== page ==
When you hear the names Ingrid Bergman and Roberto Rossellini your mind can instantly be transported to any one of their famous collaborating efforts that took place between 1950 and 1954. Each film has something to offer the cinematic world, but because a few of them are considered so extraordinary- such monumental achievements, one or two of the other titles may have unfairly fallen into obscurity. Such is the case with the final film they made together before their divorce, “Fear” or “La Paura” (1954).
Based on the novel by Stefan Zweig, “Fear” features Bergman as Irene Wagner, the wife of the brilliant German Professor Albert Wagner (Mathias Wieman), who has spent his post-war years in a prison. While he was away (and even now that he has returned), Irene has engaged in an affair with a single, younger man named Kreuger (Erich Baumann). With her husband’s return, Irene has begun living in a state of constant fear, guilt, and anxiety over her illicit relationship, and is eager to end the affair.
That is when a mysterious woman enters her life. She introduces herself as Johann Schultze (Renate Mannhardt), and explains that she is the cast aside lover of Kreuger. Her initial jealousy towards Irene has grown now into a plot for revenge. Schultze begins blackmailing Irene, small amounts at first, but the price increases quickly once Schultze sees how desperate Irene has become, and how her overwhelming fear of being exposed now controls her every move.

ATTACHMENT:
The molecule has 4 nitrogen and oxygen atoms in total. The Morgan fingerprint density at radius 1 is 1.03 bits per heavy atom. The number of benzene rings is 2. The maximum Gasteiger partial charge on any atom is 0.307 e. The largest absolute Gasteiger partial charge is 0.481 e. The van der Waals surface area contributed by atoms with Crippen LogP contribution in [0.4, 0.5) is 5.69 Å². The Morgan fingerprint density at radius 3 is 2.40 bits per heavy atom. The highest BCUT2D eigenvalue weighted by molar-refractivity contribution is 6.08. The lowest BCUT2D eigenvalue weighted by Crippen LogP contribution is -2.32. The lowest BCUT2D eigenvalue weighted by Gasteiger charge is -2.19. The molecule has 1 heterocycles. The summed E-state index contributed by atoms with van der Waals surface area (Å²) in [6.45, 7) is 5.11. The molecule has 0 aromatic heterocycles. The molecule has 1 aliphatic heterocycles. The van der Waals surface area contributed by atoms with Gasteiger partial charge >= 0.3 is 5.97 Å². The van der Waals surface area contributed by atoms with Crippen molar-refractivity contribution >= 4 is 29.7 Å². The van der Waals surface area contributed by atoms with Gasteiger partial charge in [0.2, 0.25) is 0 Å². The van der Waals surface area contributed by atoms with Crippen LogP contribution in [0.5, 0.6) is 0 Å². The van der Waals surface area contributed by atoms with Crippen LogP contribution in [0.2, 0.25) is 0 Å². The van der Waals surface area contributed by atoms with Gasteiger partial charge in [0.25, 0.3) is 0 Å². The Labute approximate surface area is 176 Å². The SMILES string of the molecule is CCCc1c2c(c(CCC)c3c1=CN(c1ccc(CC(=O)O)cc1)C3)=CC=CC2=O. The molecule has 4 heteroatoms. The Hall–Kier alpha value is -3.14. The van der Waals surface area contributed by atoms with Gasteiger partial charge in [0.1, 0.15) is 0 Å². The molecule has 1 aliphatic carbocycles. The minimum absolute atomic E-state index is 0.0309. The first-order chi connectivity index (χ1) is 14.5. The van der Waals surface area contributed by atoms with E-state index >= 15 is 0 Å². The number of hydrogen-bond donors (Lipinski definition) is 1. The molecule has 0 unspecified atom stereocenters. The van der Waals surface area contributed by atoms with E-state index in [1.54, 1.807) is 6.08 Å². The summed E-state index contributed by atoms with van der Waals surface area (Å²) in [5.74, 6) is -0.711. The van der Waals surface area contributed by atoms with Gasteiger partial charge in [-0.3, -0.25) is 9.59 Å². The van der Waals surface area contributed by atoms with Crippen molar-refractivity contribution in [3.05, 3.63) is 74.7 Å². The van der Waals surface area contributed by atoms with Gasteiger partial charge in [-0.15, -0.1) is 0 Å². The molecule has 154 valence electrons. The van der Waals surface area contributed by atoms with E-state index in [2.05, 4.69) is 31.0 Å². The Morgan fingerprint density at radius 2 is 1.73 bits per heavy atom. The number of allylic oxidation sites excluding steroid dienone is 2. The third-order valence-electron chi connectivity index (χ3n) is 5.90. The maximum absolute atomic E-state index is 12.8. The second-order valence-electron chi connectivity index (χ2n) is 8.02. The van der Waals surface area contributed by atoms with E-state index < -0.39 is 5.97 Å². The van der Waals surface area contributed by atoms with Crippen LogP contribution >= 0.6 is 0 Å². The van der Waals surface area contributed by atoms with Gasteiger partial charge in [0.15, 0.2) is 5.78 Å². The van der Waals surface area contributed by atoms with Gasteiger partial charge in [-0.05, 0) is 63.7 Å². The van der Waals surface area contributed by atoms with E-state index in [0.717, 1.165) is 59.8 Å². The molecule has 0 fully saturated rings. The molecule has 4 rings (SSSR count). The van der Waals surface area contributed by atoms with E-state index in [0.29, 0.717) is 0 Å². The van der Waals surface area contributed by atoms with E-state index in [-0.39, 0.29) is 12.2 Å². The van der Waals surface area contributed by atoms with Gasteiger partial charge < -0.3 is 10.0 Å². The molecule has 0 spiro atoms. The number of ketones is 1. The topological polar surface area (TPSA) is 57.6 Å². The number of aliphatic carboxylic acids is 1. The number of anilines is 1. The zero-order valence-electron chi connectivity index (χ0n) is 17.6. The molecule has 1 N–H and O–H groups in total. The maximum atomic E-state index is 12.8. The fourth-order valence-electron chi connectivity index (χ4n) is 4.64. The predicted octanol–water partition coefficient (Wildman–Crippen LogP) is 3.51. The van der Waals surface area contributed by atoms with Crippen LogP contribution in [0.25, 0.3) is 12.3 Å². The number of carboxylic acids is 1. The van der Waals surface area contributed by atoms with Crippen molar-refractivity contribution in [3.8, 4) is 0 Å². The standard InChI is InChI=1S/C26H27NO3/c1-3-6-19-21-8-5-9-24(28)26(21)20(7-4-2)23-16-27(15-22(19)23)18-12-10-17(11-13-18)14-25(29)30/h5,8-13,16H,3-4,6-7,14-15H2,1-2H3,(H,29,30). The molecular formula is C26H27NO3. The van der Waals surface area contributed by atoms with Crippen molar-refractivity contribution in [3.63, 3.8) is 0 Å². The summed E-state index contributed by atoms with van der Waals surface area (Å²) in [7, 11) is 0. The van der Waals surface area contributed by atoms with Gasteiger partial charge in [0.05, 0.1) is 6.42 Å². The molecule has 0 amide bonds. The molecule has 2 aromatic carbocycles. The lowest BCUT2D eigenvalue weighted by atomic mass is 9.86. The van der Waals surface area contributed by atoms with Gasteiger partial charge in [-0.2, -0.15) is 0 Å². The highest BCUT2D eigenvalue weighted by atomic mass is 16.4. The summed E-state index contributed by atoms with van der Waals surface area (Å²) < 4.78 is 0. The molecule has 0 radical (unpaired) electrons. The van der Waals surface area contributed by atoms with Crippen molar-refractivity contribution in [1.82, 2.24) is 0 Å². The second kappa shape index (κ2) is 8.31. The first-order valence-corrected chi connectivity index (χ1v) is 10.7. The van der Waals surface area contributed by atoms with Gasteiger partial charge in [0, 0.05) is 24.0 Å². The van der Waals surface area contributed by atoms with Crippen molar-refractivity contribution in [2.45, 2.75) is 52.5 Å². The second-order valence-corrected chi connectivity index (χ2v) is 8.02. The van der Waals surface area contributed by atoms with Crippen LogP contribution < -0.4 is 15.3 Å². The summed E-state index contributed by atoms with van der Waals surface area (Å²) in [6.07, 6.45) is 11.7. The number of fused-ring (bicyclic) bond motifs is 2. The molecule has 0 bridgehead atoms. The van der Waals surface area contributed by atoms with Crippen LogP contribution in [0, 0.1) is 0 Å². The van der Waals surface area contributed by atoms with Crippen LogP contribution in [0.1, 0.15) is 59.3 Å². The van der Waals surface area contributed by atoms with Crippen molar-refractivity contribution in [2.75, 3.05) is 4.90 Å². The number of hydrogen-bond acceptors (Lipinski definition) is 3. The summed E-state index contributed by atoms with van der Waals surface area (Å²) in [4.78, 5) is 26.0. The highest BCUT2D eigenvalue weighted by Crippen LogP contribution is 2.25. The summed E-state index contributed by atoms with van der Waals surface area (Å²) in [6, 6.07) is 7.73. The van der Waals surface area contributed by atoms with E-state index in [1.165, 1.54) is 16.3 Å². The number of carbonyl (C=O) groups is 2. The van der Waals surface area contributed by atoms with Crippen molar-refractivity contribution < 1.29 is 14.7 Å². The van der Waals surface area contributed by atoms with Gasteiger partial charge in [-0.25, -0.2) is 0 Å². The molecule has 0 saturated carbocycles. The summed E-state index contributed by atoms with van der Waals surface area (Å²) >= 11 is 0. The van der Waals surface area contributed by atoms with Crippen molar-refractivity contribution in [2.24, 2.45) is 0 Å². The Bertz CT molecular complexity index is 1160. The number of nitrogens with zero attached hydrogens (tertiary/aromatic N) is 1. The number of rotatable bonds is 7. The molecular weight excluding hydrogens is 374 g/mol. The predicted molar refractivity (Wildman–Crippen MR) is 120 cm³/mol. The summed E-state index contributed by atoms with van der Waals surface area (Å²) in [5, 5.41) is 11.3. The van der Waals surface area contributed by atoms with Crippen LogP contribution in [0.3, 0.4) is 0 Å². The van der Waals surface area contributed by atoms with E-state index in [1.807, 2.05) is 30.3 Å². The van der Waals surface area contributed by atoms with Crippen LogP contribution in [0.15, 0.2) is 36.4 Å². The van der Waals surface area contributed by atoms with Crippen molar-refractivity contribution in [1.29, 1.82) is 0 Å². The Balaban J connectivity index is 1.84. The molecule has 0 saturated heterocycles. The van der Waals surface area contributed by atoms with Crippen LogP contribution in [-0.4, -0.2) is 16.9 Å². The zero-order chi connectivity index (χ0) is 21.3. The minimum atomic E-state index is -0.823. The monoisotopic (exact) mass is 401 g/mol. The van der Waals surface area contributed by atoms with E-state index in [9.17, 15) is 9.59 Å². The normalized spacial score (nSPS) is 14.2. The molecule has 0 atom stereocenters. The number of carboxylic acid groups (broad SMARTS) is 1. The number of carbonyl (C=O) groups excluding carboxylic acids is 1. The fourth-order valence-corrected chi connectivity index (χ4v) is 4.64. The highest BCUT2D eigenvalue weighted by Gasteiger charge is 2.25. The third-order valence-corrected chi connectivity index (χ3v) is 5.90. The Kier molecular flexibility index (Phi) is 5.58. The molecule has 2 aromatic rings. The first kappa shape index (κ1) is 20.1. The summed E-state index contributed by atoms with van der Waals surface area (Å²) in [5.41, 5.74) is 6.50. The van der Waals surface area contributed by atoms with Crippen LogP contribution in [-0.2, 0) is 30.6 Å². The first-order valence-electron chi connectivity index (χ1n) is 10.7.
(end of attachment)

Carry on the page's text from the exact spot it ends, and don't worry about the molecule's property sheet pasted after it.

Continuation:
What is most unusual about “Fear” is that it ventures into so many different genres without dwelling on any one element to long. The story is something that could have easily been made into a 1950’s American film noir thriller. Rossellini masterfully uses the darkness and shadows to keep the film feeling like a more basic crime film than a character driven drama. It also has roots in the suspense genre, more like a Alfred Hitchcock or Henri-Georges Clouzot picture from the same time period. And then, of course, there are the two elements that you can always expect in a Rossellini film, the historical and mood defining locations, and the deeply rooted and always relatable lives of the main characters. “Fear” was filmed entirely on location in Munich, and six years after Rossellini’s masterful “Germany Year Zero” (1948), the war ridden landscape is still evident and harrowing. Few directors understood how to continuously use their locations as a character as well as Roberto Rossellini, and “Fear” is another example of that fact.
And then, on top of all of that, there is Ingrid Bergman. Her presence alone makes any film worth watching, but this film is so different from her other Rossellini pictures, and she has to reach down deep and pull out a different kind of performance. Her character is living in fear (obviously, from the title), but because she is also alone in her fear, most of her acting is done with few actions and even less dialogue. Bergman is tasked with showing fear with her body and eyes, and somewhat expectantly makes it look easy. It’s not one of her best roles, but she still manages to make something where so many others would have nothing. Every look, glance, thought, or smile is filled with despair, and between her acting and the haunting musical score composed by Roberto’s brother, Renzo, the audience too becomes afraid, even if they don’t know why.